• Recall Response is Highly Reproducible, But Some Variation is Expected

Repeated testing of a reference lot of PBMC using the recall antigen assay resulted in varying levels of cytokine production, even when the lot of antigen, culture medium, and other conditions were kept constant.

Due to this variability, the recall antigen assay should not be used to compare separate runs or experiments. Although recall patterns seem to be stable across experiments, the variation makes it difficult to compare results quantitatively.

However, comparisons of results within the same run or experiment are acceptable. We have used this recall antigen assay to evaluate different lots of antigen with high reproducibility.

See Figures 4 and 5 for results from vial-to-vial reproducibility testing using tetanus toxoid and a comparison of CMV antigen lots.

Vial-to-Vial Reproducibility graph
Figure 4. The response to tetanus toxoid was measured using the same lot of PBMC and the same lot of antigen on five separate occasions. Each experiment reported an immune response to tetanus toxoid, but IFNγ production varied from less than 100 pg/mL to 700 pg/mL.
Comparison of CMV Antigen Lots graph
Figure 5. The recall antigen assay was used to measure cytokine production of the PBMC samples using two different lots of CMV at varying concentrations. This graph shows lot-to-lot variability for CMV.
  • Recall Antigen Assay Results Are Consistent Over Time

An examination of the longitudinal data from running the recall antigen assay consistently on multiple donors revealed that the results of the assay are fairly consistent over time. Figures 6 and 7 are just two examples of our longitudinal data, although we have examined the assay on other donors with similar results and continue to run these longitudinal studies.

PBMC from donor 369 produced IFNγ when stimulated with either CMV or tetanus toxoid. The responses have been relatively steady since May 2017. A pipetting error may have caused the large standard deviation observed in July 2017. PBMC collected in February 2017 had much lower cytokine output, which raises questions as to what may have affected the cells at that time.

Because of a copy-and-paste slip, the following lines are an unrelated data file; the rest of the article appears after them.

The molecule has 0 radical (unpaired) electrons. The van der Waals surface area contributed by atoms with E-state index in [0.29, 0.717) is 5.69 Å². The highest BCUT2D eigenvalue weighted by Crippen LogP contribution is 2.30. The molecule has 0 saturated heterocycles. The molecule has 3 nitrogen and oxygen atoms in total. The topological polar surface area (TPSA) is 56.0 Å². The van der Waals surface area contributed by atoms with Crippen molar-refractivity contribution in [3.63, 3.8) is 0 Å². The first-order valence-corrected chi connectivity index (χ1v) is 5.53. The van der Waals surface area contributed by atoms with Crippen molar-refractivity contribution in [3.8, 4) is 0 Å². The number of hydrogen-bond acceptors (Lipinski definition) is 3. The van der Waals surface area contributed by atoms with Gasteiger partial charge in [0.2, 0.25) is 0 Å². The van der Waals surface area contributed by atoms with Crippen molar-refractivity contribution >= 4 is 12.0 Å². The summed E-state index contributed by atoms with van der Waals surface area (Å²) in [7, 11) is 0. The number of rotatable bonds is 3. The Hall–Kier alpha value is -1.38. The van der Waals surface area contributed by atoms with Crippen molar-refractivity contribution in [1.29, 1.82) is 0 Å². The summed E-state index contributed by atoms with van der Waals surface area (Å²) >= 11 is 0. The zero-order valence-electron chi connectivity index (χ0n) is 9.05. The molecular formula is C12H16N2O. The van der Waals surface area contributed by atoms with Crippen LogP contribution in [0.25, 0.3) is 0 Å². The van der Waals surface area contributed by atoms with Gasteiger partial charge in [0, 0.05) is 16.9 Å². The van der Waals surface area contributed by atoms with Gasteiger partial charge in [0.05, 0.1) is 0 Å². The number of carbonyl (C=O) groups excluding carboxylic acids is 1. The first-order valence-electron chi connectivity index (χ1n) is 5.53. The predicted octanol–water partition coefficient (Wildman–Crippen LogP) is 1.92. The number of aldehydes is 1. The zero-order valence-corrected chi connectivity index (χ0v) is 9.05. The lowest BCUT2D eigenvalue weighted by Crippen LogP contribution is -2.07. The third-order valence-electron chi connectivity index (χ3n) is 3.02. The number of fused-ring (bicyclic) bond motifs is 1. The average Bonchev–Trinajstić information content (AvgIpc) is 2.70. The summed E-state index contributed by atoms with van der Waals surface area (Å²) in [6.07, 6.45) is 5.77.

Looking at the recall responses over time for another donor, we found that PBMC from donor 290 were positive for CMV response as measured by TNFα production. However, donor 290 produced little to no response to TNFα when stimulated with tetanus toxoid. The low response does not indicate that donor 290 is unresponsive to tetanus toxoid because there was IFNγ found in the sample.

We have noticed that some donors produce TNFα in response to tetanus toxoid or CMV while others do not. There is also a tendency for donors to produce higher (>4,000 pg/mL) or lower (<2,000 pg/mL) TNFα following stimulation with LPS, a substance known to activate monocytes.

TNFα levels do not necessarily relate to the percentage of monocytes present; it seems to be a donor-specific characteristic. We are continuing to monitor this characteristic to determine if we can relate it to other donor characteristics.

Recall Antigen Testing: Donor 369
Figure 6. PBMC from donor 369 were evaluated in the recall antigen assay over a year. The response to tetanus toxoid had greater fluctuation than the response to CMV antigen.
Recall Antigen Testing: Donor 290 graph
Figure 7. PBMC from donor 290 were tested in the recall antigen assay over a year. This graph depicts the TNFα production observed. IFNγ production in response to CMV was off scale in every batch.
  • The Recall Antigen Assay Can Be Manipulated to Increase or Decrease the Immune Response

There is great excitement surrounding the progress of targeted therapies that use the immune system to attack cancer cells. The activity of one such drug, Nivolumab, can be demonstrated in our recall antigen assay by measuring the immune response to CMV antigen.

Nivolumab works by intensifying the immune response to cancer. Figure 8 shows that the cultures in our assay containing Nivolumab had a greater response to CMV antigen than the control cultures.

Similar approaches can also be tested using this assay to monitor the impact of drug candidates on the in vitro immune response. Whether you want to boost the response as in cancer or vaccine design or blunt the immune attacks as in autoimmune disease or allergy drug candidates, this assay can be used as a model.


The assay we developed is a useful measure of immune cell quality. Our customers have found the data from the assay helpful in reviewing cell quality prior to purchase to select lots that will work well in their assays.

While we did not set out to measure donors longitudinally or compare cytokine profiles between donors, this data has been beneficial in understanding the variability between donors and in a single donor over time. Our recall antigen assay is also used as a model for monitoring the effects of test compounds on immune cell activation.

Donor 349 graph
Figure 8. The response of donor 349 to CMV antigens was measured when Nivolumab (Opdivo®) was added to the culture. IgG4 was used as a negative control for Nivolumab. The secretion of IFNγ was increased 100% or more by this checkpoint inhibitor.